This blog is part of a series of "Classic Bovine Blogs." These are blog posts that we managed to recover from our old website that crashed in 2014. This blog was written by Eric Farone and originally posted on March 15th, 2011.
Who Are You? ~ The Who
In improv I tell people to “be a character”. To some people this just means try to be someone besides themselves. So they change their body, or their speech, or even just hold onto an attitude just to get outside of themselves and into a character. All these choices get them a bit further away from themselves and closer to being a character. But how do we really define and develop characters as we go through a scene on stage?
We define the “Where” (location for the scene) by interacting with it. If we have in our head that we are in a gas station and never act upon it we are no where. If we just say “we are in a gas station” it is said, but it is not integrated into the scene. We need to reach out and touch our “Where”. We need to interact with the environment and let it influence us. This helps us “see” the set and paint the canvas of the scene.
We discover the “Relationship” (who we are to each other in this moment) by seeing and listening to each other and reacting to one another. If we do not connect on stage there is no relationship and therefore nothing at stake. If we just call out our relationship “Hi Mom” then it is out there but still not integrated with our scene. We need to see each other and interact with each other on stage, and the first step toward this is eye contact. Our eye contact connects us and helps us read each other. This interaction helps hammer out the form of the relationship takes and show that to the audience in a fully integrated fashion.
Bats use a thing called echolocation to help them navigate. In order for a bat to use it’s echolocation it must send out a noise to hit the objects in it’s vicinity. The sound the bat makes is bounced back to the bat letting it “see” more clearly what is around it. The bat must act on it’s environment by sending out a sound in order for it to better define it’s surroundings. We must have our characters acted upon in order to define them.
Characters must be acted upon, influenced, pulled and tugged on to be fully formed. They have to be defined through tests and trials. The scene must act on the character in a way that forces the characters metal to be tested. This pushing and pulling, testing and acting upon let’s us better see who the character is and what is important to them.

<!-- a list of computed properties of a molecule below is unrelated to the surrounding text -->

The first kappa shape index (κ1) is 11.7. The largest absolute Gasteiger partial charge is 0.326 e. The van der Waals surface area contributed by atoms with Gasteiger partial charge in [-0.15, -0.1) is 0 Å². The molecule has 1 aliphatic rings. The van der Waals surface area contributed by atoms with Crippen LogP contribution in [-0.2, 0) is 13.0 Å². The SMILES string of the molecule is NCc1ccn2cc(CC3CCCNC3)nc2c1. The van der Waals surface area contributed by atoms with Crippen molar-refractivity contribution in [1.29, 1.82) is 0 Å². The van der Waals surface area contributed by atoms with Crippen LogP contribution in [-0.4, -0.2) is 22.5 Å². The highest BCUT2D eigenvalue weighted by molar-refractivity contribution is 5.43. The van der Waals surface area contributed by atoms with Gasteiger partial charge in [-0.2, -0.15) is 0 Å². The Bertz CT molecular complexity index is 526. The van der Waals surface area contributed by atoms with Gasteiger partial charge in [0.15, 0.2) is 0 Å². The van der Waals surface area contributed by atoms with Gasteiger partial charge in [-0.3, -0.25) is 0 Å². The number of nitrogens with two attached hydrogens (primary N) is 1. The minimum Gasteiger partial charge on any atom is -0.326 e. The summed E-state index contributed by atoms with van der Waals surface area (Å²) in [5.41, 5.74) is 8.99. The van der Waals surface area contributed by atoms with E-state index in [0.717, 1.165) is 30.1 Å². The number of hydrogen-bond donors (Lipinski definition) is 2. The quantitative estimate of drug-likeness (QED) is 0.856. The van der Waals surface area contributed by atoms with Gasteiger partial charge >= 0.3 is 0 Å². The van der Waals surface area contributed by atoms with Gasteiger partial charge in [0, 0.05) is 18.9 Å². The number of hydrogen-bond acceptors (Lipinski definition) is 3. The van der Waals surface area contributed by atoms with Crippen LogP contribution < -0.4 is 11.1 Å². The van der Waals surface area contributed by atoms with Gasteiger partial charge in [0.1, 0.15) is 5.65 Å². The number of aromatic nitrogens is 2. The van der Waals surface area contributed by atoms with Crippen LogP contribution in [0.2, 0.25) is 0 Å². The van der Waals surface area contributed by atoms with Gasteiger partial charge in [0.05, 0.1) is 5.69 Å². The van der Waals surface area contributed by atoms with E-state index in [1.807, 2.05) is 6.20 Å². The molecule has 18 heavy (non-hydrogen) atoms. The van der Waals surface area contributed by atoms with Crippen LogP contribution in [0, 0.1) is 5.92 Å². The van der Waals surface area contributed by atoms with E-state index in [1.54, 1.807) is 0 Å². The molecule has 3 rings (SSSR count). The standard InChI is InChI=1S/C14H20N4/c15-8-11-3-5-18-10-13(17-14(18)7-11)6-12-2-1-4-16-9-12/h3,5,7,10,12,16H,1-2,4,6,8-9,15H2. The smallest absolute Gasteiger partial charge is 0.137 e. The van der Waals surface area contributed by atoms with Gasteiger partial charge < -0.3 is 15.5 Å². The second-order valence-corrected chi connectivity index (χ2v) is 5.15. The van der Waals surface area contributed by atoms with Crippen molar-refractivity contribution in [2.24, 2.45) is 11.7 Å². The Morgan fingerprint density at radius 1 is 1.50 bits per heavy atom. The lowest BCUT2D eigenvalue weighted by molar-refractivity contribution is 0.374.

There Goes My Hero, He’s Ordinary ~ Foo Fighters
This kind of testing is usually associated with “heroes”. When I say “hero”, I don’t mean a super-hero with magic powers. I mean an ordinary someone who I can route for in the scene. Someone I can associate with or have compassion for and possibly hope that they will succeed. They don’t need to win, but I need to be able to route for them. In order for me to route for them, something has to be at stake, and what higher stake is there than a character’s beliefs and moral compass? These are the scenes I want to see on stage. The scenes where character is revealed through actions and based on a thought out belief system.
So to refine and see our characters develop, we must put them in high stakes scenes where they not only can lose, but maybe even lose their way. This is how we define our characters. We put them in moments that their integrity is at stake. Scenes where they may fail or succeed. This is the tension that defines them.
Billy Don’t Be a Hero ~ Paper Lace
So often in improv we have a fluff scene where nothing is changed the characters are never put to the test, but aren’t these the moments that make great theater? But moment of great theater are hard to play and harder to make funny. So instead we get a bunch of scenes, just like a sit-com set up, where the character always is trying to change their life and at the end nothing has changed. The character is not smarter, wiser, or better for the test (and neither is the audience). It is a half hour of laughs where nothing was gained or lost.
Just like the Sisyphus in Greek Mythology, who was punished by being forced to roll an huge stone up a hill, only to watch it roll back down, and to repeat this throughout eternity, we end up right where we started and nothing is changed. Our character become Teflon and unaffected, which kills the stakes and does not develop the character.
I Need A Hero ~ Bonnie Tyler
The moments of being tested, moments when our characters have to stand up for what they believe in are the moments that may define them as heroes.
Heroes are just people (characters) who are tested, tempted and defined through actions and in the end don’t lose themselves. These are the scenes and the moments worth seeing on stage.
There’s a hero if you look inside your heart, You don’t have to be afraid of what you are. ~ Mariah Carey